By Hui Chai and Adar Schneider, Urban Economic Development, The Bartlett Development Planning Unit, University College London
With the rise of agile working and increased mobility in the modern economy, the spaces people work in are quickly changing. Our research looked into shared workspaces in Singapore, Hong Kong, Shanghai, New York City, San Francisco and Paris, examining how businesses benefit from them, ways city governments are supporting their development and what lessons London may learn. The first part of this two-part blog looks at the growth in shared workspaces and the ways that businesses are benefitting from them.
The Rise in Sharing Workspaces
The shared workspace market is rapidly growing. Businesses that run coworking spaces, a particular type of membership-based workspaces, are increasing in number and in membership.
Source: Deskmag Global Coworking Survey
There are several kinds of shared workspaces, which differ in leasing arrangement, membership requirements, services and primary users. Coworking spaces, incubators, accelerators and serviced offices all meet major needs for businesses, such as convenient access to resources, peer-to-peer interactions and business support services.
Users of shared workspaces
Although there is a prominence of tech and digital media sectors currently using shared workspaces, businesses of all types are using them. From food entrepreneurship to music producers, fintech companies to hand creme makers, shared workspaces are catering to a diverse array of businesses. While many incubators and accelerators are curated to particular industries, most coworking spaces foster diversity. Shared workspaces are used by businesses at all stages. Coworking spaces are primarily used by stable micro-businesses, freelancers and those in the seedling stage. Incubators and accelerators are commonly used by startups and entrepreneurs. Large or mature companies use coworking space and serviced offices as spillover space or even to get “eyes on the ground” and observe what is happening in the industry outside their campus. Mature businesses are also opening their own accelerator programs to acquire new talent.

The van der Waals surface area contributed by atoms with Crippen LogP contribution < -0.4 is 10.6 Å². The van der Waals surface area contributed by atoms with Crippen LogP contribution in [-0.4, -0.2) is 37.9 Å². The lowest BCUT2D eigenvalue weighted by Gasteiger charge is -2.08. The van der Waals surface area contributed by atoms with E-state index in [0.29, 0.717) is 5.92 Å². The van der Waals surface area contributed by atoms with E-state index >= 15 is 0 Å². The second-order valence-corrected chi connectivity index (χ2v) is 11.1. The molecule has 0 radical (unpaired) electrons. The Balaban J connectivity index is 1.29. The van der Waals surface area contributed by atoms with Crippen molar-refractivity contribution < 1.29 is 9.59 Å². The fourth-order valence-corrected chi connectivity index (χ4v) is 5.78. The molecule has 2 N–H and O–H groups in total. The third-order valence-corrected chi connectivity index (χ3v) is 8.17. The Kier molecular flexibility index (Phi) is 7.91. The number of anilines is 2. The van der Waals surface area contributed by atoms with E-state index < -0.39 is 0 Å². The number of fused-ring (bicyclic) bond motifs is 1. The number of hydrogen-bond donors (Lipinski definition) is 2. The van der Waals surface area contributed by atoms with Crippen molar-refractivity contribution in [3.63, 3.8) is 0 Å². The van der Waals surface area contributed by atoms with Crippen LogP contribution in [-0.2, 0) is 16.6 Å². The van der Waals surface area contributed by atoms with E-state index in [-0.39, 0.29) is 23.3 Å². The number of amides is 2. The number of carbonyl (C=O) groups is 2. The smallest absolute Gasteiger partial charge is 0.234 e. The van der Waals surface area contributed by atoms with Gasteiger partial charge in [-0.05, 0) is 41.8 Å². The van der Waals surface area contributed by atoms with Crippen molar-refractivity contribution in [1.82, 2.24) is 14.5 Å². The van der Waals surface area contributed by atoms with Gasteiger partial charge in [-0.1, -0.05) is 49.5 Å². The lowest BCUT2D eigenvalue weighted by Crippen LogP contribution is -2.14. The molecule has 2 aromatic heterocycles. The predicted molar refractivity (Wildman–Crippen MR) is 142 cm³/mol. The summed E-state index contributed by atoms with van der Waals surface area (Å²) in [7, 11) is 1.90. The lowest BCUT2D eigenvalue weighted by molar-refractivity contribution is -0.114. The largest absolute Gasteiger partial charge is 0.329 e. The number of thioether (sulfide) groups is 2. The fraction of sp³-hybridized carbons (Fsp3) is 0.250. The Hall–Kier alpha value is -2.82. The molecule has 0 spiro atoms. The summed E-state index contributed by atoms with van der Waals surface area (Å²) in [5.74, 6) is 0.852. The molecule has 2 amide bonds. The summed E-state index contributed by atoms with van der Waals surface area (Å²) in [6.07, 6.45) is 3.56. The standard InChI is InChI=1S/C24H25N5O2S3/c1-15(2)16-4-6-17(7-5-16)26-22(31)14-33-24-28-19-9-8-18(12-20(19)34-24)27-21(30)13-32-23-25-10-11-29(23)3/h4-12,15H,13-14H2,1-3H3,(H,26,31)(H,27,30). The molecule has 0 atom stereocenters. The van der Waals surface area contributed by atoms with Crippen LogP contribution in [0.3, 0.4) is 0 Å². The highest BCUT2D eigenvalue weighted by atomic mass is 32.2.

Ways businesses benefit from shared workspace
Shared workspaces offer features that help businesses grow and prosper. We identified seven business needs that are considered by users when selecting a workspace:
> Knowledge spillover is the most significant benefit from sharing workspace. Whether it is by sitting near someone who can answer a question, getting mentorship, learning more about the market from a networking event, connecting with the right people through an accelerator program, or learning from an industry showcase organised by an incubator -- businesses are looking to gain knowledge through their workspaces.
> Sharing workspace lowers the learning curve for new businesses. By bringing experienced professionals into the same space as startups, early-stage entrepreneurs can learn from their experienced peers. This can happen naturally, if a workspace has a diverse membership base, or can be constructed with mentorship programs and workshops.
> Rent and other costs are lower. Many larger coworking spaces offer business tools, partnerships and perks for their members at a discount, such as mailing services, accounting and HR, storage, etc. These discounts would not be available to most micro businesses, but by joining a larger network they have bargaining power with service providers.
> Location matters. Even for freelancers, working in a location that is transit-accessible and within a thriving neighbourhood is attractive. Not surprisingly, many shared workspaces are located in business districts and close to public transit.
> Businesses are attracted to incubators and accelerators because they offer business growth potential. Those who look for incubators are less interested in social amenities or facilities and more interested in networking, funding, skills, and mentorship.
> Members of shared workspaces benefit from diversity. Members are able to test out ideas and products on their fellow members, or request help and collaboration for skillsets in other industries. For example, a website designer can get support from peers who may have expertise in law, accounting, marketing, etc.
> When prestige is important, businesses often choose serviced offices. While more and more coworking spaces are hosting corporate spillover teams, companies which require prestigious addresses and private, high-end meeting spaces will use serviced offices to meet clients.
The benefits listed above highlight the importance of shared workspaces to businesses. The next blog post will look further into the development of shared workspaces in other major global cities, and the lessons that London could learn from them.